When President Obama first nominated Alabama doctor Regina Benjamin as surgeon general, critics charged that the nominee was too fat to serve as the nation's leading public health advocate. Those same critics will no doubt find more ammunition in today's Washington Times, which reports that Benjamin has financial ties to big-time fast-food corporations—the scourge of public health advocates everywhere. According to the Times, Burger King paid Benjamin about $10,000 to serve on an advisory board, where she supposedly advocated for healthy improvements in the company's food offerings. Given that the company's new "Angry Triple Whopper" contains nearly 2,000 milligrams of sodium, 91 grams of fat and 1360 calories, it's hard to see how much influence Benjamin had.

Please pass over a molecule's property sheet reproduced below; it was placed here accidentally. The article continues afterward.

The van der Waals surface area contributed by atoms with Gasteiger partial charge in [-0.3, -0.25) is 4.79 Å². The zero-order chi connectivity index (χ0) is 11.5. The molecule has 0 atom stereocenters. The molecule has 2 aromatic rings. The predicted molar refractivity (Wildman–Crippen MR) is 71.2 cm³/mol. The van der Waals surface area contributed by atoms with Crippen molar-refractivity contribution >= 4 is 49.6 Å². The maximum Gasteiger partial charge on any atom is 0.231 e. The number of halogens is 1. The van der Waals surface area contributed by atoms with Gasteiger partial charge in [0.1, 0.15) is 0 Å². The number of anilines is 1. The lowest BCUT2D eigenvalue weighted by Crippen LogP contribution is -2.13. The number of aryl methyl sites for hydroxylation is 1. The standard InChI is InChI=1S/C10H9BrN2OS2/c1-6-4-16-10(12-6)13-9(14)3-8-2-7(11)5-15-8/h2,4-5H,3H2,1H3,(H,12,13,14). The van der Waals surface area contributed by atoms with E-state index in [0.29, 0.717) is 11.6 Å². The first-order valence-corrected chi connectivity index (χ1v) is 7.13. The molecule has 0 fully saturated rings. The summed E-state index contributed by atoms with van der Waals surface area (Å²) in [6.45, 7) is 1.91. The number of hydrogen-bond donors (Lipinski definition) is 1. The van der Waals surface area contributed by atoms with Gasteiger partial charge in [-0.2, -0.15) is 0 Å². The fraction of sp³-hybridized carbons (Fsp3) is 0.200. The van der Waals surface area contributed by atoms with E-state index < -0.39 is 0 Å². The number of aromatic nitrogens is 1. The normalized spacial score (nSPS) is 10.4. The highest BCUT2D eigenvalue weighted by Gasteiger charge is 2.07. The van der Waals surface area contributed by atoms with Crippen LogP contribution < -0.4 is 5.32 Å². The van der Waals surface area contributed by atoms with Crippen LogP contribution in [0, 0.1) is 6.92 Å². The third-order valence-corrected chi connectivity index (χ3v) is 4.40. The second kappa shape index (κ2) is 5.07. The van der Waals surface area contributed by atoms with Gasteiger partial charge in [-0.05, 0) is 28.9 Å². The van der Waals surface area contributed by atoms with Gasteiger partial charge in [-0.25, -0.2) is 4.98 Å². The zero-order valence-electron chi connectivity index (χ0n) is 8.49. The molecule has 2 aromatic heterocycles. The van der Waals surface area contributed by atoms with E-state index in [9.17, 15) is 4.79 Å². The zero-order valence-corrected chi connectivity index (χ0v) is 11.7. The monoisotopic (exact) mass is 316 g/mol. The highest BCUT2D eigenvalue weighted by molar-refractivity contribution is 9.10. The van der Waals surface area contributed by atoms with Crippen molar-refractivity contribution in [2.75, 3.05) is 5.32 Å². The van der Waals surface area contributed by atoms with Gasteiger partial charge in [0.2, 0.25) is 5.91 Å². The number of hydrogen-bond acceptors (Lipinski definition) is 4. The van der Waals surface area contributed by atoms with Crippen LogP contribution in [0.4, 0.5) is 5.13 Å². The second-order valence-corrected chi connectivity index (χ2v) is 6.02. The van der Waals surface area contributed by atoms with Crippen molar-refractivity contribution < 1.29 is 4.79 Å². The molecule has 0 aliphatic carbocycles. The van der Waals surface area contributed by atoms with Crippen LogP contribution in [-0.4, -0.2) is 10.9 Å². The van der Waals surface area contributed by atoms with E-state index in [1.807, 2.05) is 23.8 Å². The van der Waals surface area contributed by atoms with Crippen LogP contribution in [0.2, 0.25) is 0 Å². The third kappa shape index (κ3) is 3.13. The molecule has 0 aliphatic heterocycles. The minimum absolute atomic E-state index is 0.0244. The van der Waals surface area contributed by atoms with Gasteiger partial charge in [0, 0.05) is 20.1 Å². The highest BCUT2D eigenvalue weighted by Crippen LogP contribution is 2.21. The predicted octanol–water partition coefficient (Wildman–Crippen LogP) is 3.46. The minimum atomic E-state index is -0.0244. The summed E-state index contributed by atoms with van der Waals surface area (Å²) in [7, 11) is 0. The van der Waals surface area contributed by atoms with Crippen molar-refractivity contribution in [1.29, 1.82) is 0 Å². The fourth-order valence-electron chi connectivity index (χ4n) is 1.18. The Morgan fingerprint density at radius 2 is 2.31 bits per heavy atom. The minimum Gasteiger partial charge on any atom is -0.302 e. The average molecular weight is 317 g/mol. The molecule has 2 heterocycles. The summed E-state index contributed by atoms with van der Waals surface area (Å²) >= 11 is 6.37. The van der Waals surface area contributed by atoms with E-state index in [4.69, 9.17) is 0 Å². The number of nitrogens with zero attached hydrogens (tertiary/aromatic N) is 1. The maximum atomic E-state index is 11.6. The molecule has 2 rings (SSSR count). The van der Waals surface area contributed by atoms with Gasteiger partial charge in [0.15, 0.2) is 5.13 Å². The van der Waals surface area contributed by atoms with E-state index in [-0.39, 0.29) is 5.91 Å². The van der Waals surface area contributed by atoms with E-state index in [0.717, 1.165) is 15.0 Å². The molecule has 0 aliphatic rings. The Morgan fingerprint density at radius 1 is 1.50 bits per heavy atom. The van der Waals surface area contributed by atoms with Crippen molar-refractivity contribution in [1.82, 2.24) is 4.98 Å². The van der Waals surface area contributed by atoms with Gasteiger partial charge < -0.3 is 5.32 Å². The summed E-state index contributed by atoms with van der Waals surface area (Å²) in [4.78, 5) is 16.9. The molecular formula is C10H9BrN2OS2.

The Times homes in on Benjamin's ties to the fast-food giant, but buried in the story as well is the news that Benjamin received $20,000 for sitting on an advisory board at ConAgra, one of the nation's biggest processed food companies, maker of Slim Jims, Fiddle Faddle, the ever-popular Manwich sloppy Joe sauce. NYU prof and nutrition guru Marion Nestle told the Times that the corporate food payments were hugely problematic for someone whose job it should be to encourage the public to shun those companies’ products. "Fast-food companies are not public health agencies; their job is to sell fast food - and the more, the better," Dr. Nestle said. "For me, this would represent an impossible conflict of interest."